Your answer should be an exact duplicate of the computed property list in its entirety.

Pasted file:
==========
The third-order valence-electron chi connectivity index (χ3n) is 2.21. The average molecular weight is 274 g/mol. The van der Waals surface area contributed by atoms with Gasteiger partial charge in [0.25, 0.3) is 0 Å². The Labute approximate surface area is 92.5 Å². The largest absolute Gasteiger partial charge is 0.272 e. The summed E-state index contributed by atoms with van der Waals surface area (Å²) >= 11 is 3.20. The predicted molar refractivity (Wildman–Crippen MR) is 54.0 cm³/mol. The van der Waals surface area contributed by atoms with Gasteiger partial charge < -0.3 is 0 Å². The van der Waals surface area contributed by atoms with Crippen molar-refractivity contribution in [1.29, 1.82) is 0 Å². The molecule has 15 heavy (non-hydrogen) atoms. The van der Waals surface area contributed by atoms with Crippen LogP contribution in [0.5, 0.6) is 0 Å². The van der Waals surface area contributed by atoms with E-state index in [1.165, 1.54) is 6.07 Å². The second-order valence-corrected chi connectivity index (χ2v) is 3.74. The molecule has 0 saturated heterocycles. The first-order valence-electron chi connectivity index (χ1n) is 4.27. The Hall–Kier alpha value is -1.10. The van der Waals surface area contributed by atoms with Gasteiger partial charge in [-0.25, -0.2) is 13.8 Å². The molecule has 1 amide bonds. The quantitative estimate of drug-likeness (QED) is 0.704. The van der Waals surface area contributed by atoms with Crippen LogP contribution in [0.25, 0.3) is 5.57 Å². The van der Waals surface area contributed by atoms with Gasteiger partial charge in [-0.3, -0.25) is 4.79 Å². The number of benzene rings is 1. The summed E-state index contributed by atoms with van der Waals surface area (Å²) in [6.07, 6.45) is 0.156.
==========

The third-order valence-electron chi connectivity index (χ3n) is 2.21. The average molecular weight is 274 g/mol. The van der Waals surface area contributed by atoms with Gasteiger partial charge in [0.25, 0.3) is 0 Å². The Labute approximate surface area is 92.5 Å². The largest absolute Gasteiger partial charge is 0.272 e. The summed E-state index contributed by atoms with van der Waals surface area (Å²) >= 11 is 3.20. The predicted molar refractivity (Wildman–Crippen MR) is 54.0 cm³/mol. The van der Waals surface area contributed by atoms with Gasteiger partial charge < -0.3 is 0 Å². The van der Waals surface area contributed by atoms with Crippen molar-refractivity contribution in [1.29, 1.82) is 0 Å². The molecule has 15 heavy (non-hydrogen) atoms. The van der Waals surface area contributed by atoms with Crippen LogP contribution in [0.5, 0.6) is 0 Å². The van der Waals surface area contributed by atoms with E-state index in [1.165, 1.54) is 6.07 Å². The second-order valence-corrected chi connectivity index (χ2v) is 3.74. The molecule has 0 saturated heterocycles. The first-order valence-electron chi connectivity index (χ1n) is 4.27. The Hall–Kier alpha value is -1.10. The van der Waals surface area contributed by atoms with Gasteiger partial charge in [-0.25, -0.2) is 13.8 Å². The molecule has 1 amide bonds. The quantitative estimate of drug-likeness (QED) is 0.704. The van der Waals surface area contributed by atoms with Crippen LogP contribution in [0.25, 0.3) is 5.57 Å². The van der Waals surface area contributed by atoms with Gasteiger partial charge in [-0.3, -0.25) is 4.79 Å². The number of benzene rings is 1. The summed E-state index contributed by atoms with van der Waals surface area (Å²) in [6.07, 6.45) is 0.156.